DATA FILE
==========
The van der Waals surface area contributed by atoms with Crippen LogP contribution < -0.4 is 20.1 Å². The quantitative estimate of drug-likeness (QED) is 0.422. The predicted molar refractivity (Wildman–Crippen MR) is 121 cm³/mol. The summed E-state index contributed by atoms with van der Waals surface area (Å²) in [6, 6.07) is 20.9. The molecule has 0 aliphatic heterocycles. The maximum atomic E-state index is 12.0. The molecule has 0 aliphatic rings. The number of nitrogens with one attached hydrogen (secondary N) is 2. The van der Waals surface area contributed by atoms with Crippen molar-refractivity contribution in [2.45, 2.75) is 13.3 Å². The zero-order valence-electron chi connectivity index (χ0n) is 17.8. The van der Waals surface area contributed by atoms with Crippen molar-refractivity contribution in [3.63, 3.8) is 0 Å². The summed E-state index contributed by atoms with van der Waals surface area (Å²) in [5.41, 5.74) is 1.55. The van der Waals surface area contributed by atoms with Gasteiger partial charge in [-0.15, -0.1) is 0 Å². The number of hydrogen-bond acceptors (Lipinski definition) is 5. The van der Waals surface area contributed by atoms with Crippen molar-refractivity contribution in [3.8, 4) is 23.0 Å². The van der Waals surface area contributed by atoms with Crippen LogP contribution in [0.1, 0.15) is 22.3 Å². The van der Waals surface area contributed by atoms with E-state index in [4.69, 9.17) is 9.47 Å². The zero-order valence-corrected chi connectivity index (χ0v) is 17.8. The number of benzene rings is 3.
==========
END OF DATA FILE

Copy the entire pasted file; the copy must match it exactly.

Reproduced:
The van der Waals surface area contributed by atoms with Crippen LogP contribution < -0.4 is 20.1 Å². The quantitative estimate of drug-likeness (QED) is 0.422. The predicted molar refractivity (Wildman–Crippen MR) is 121 cm³/mol. The summed E-state index contributed by atoms with van der Waals surface area (Å²) in [6, 6.07) is 20.9. The molecule has 0 aliphatic heterocycles. The maximum atomic E-state index is 12.0. The molecule has 0 aliphatic rings. The number of nitrogens with one attached hydrogen (secondary N) is 2. The van der Waals surface area contributed by atoms with Crippen molar-refractivity contribution in [2.45, 2.75) is 13.3 Å². The zero-order valence-electron chi connectivity index (χ0n) is 17.8. The van der Waals surface area contributed by atoms with Crippen molar-refractivity contribution in [3.63, 3.8) is 0 Å². The summed E-state index contributed by atoms with van der Waals surface area (Å²) in [5.41, 5.74) is 1.55. The van der Waals surface area contributed by atoms with Gasteiger partial charge in [-0.15, -0.1) is 0 Å². The number of hydrogen-bond acceptors (Lipinski definition) is 5. The van der Waals surface area contributed by atoms with Crippen molar-refractivity contribution in [3.8, 4) is 23.0 Å². The van der Waals surface area contributed by atoms with Crippen LogP contribution in [0.1, 0.15) is 22.3 Å². The van der Waals surface area contributed by atoms with E-state index in [4.69, 9.17) is 9.47 Å². The zero-order valence-corrected chi connectivity index (χ0v) is 17.8. The number of benzene rings is 3.